61.9
66.4
66.8
64.8
None
---
3 oz
62.1
61.8
57.0
66.8
63.1
63.1
4 oz
0.3 oz
3 oz
54.7
66.3
53.7
62.4
60.3
59.4
8 oz
0.3 oz
3 oz
56.2
58.1
57.2
61.4
60.2
62.6
LSD ( ?= 0.05)
10.0
5.5
aAll plots, including untreated plots, include freeze injury from a weeklong cold period.

The injury data in Table 1 were collected from a study conducted in 2007 in southwest Nebraska at sites near McCook and North Platte at UNL's West Central REC Dryland Research Farm. Herbicide treatments were applied to Jagalene winter wheat in combination with 28-0-0 (urea ammonium nitrate). Injury such as this, and even greater, is common when combining fertilizer and herbicide treatments. Injury tends to increase as fertilizer and /or herbicide rates increase. Herbicide products containing dicamba tend to produce slightly more crop injury. Dicamba also can cause the wheat plant to assume a "sleepy" appearance, with the leaf blades held less erect. (Note that in both locations all plots, including untreated plots, include injury from an extended period where temperatures dropped below freezing and snowfall occurred.) The injury usually disappears or is hidden by new wheat growth as the crop continues growing (Figure 1).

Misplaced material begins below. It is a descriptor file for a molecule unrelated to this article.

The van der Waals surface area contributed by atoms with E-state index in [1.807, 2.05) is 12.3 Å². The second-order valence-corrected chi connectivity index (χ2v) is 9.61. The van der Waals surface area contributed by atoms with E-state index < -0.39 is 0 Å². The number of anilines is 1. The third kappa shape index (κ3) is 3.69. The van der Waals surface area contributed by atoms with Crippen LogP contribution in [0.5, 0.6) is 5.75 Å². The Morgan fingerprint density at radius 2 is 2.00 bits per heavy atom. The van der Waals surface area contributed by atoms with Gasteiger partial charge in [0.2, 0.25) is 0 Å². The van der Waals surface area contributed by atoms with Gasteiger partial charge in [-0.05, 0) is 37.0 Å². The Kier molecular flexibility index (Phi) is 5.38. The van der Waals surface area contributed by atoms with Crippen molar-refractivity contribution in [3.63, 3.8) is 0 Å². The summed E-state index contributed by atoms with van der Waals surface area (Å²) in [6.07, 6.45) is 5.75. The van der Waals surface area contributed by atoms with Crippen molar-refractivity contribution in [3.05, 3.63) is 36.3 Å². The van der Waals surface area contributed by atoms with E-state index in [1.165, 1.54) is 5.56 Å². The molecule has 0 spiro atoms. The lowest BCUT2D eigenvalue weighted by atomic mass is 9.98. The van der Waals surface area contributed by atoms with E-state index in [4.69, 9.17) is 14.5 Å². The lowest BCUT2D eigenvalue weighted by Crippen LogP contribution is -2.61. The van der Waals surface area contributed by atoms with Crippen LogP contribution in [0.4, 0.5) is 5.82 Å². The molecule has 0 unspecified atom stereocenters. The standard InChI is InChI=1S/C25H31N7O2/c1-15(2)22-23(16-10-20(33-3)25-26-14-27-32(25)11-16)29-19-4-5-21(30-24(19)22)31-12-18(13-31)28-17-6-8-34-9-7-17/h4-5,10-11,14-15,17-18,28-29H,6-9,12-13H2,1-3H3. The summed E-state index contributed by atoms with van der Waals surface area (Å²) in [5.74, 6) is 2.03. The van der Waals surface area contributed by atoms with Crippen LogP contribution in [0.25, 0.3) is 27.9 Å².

While injury symptoms are fairly common, the effect on grain yields is less predictable. Data collected in our 2007 studies showed a yield decrease with most cases (Table 2). However, in this study the two locations had ample fertility in the fall before wheat was sown. These studies represent an undesirable scenario where every additional component of the weed-and-feed treatment caused slightly more injury and yield loss. It is believed that in fields of lower fertility, yield increases would result from the fertilizer application.